A Willmar, Minnesota, man says his brother was among those who perished aboard Malaysian Air Flight 17 last week.
The United States has presented what it called "powerful" evidence that the rebels shot down the plane with a Russian surface-to-air missile. Other governments have stopped short of accusing Russia of actually causing the crash.
Drew Ryder said his brother Arjen, and sister-in-law Yvonne, were returning from a vacation in the Netherlands to the family's home in western Australia when the jet went down. Ryder said his parents were Dutch immigrants to Australia and the family still had close ties to Europe.
It's hard to comprehend how passing air travelers could be drawn into the Ukraine conflict, Ryder said.
"It was a criminal act, essentially, and what's going on in the Urkraine and this whole land grab or whatever you want to call it ultimately comes back to people's need to own and control and have things. And we like to believe that ultimately life shouldn't be about having control, and perpetrating a crime -- obviously -- on others," he aid.
His family's strong Dutch Reform faith was helping them cope with the tragedy.
"I don't want these people's lives -- not just my brother and sister-in-law, but all the people that died on that plane -- I don't want their lives to have been lost for the wrong reasons," he said. "If there's one thing that could make good out of this, it would be that we could change the hearts and minds of the perpetrators. If there is some way that this leads to some level of reconciliation and peace in that area, then all their lives would not have been lost in vain."
Arjen and Yvonne Ryder left three children and five grandchildren behind when the plane went down July 17.
Recovery operation stumbles
The chaotic Malaysia Airlines Flight 17 recovery effort stumbled again Monday, with more bodies found at the sprawling crash site but a worrisome power outage in the refrigerated train holding over 200 of the dead.
The shambolic attempts to investigate by the pro-Russia separatists who control the verdant farmland where pieces of the plane crashed to Earth have fanned widespread international outrage, especially from the nations whose citizens were on the doomed plane. Four days after the jetliner was shot out of the sky, international investigators still had only limited access to the crash site in eastern Ukraine.
Emergency workers piled 21 more black body bags from the blackened crash site by the side of the road Monday in Hrabove. That brought the total found to 272 of the 298 passengers and crew killed in the tragedy, according Prime Minister Arseniy Yatsenyuk.
The bodies were being sent to the refrigerated railcars in the nearby town of Torez, where the other bodies are being kept. But a train engineer told The Associated Press that the cars' refrigeration had been off overnight and it was not immediately clear why. The cooling system was back up and running early Monday, he said.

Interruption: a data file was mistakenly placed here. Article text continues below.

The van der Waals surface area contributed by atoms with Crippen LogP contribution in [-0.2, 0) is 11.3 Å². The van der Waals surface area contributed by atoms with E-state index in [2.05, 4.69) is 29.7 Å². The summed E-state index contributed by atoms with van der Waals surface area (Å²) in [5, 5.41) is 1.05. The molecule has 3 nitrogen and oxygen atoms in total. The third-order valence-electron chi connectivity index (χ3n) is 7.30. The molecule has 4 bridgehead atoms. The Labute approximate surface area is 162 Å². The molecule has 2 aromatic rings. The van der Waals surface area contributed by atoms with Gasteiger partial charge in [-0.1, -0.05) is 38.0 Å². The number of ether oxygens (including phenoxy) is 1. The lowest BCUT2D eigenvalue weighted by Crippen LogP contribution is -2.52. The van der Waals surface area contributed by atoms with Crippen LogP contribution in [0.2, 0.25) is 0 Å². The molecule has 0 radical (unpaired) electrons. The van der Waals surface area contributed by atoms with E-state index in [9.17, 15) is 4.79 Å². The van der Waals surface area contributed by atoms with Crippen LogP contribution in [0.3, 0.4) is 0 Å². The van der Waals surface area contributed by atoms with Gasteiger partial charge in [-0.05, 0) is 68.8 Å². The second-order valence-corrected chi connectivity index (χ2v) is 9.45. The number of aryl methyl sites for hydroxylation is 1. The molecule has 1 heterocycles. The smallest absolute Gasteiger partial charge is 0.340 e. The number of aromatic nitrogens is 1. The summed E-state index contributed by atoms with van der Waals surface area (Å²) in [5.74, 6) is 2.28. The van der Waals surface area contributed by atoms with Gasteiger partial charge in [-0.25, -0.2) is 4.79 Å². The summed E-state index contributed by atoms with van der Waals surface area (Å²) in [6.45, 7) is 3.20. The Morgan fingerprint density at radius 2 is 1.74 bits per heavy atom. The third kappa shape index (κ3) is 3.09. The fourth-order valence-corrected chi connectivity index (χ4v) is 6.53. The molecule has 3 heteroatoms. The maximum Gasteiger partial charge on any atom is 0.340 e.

The smell of decomposing bodies was much more pronounced Monday at the Torez train station than a day earlier, when 196 bodies were put into the train cars. Four rebels armed with automatic weapons were standing guard around the cars.
It is no longer only grief and mourning sweeping across the Netherlands in the aftermath of the downing of Flight 17. It is now anger.
The Dutch have widely condemned the way the bodies of loved ones have been treated in Ukraine and the fact they have not yet been returned home four days after Thursday's tragedy.
"No words can describe it," said Silene Fredriksz-Hoogzand, whose son Bryce and his girlfriend Daisy Oehlers died on their way to a vacation in Bali. "Bodies are just lying there for three days in the hot sun. There are people who have this on their conscience. There are families who can never hold the body of a child or a mother."
Fredriksz-Hoogzand was among scores of victims' relatives expected at a behind-closed-doors meeting Monday near the central city of Utrecht, where they were to be consoled by King Willem-Alexander, Queen Maxima and Dutch Prime Minister Mark Rutte.
Pressure has been growing on Russian President Vladimir Putin, who the U.S. and others say has backed and armed the rebels, to rein in the insurgents in Ukraine and allow a full-scale investigation. Russia has denied backing the separatists.
Putin lashed out against those criticisms again Monday, accusing others of exploiting the downing of the plane for "mercenary objectives."
Putin said Russia was doing everything possible to allow a team of experts from the International Civil Aviation Organization, a U.N. agency, to investigate the scene. He again criticized the Ukraine government authorities in Kiev for reigniting the fighting with the pro-Russia rebels who control the crash site.
"We can say with confidence that if fighting in eastern Ukraine had not been renewed on June 28, this tragedy would not have happened," Putin said. "Nobody should or does have a right to use this tragedy for such mercenary objectives."
Yatsenyuk, Ukraine's prime minister, angrily called on Russia to halt what he said was its support for the rebels.
"They have to stop, and President Putin has to realize, enough is enough," he said. "What we expect from Russia: To de-escalate the situation, to withdraw their agents, to close the border, to stop their support for these bastards, and to stick to international law and international observations."
(The Associated Press contributed to this report.)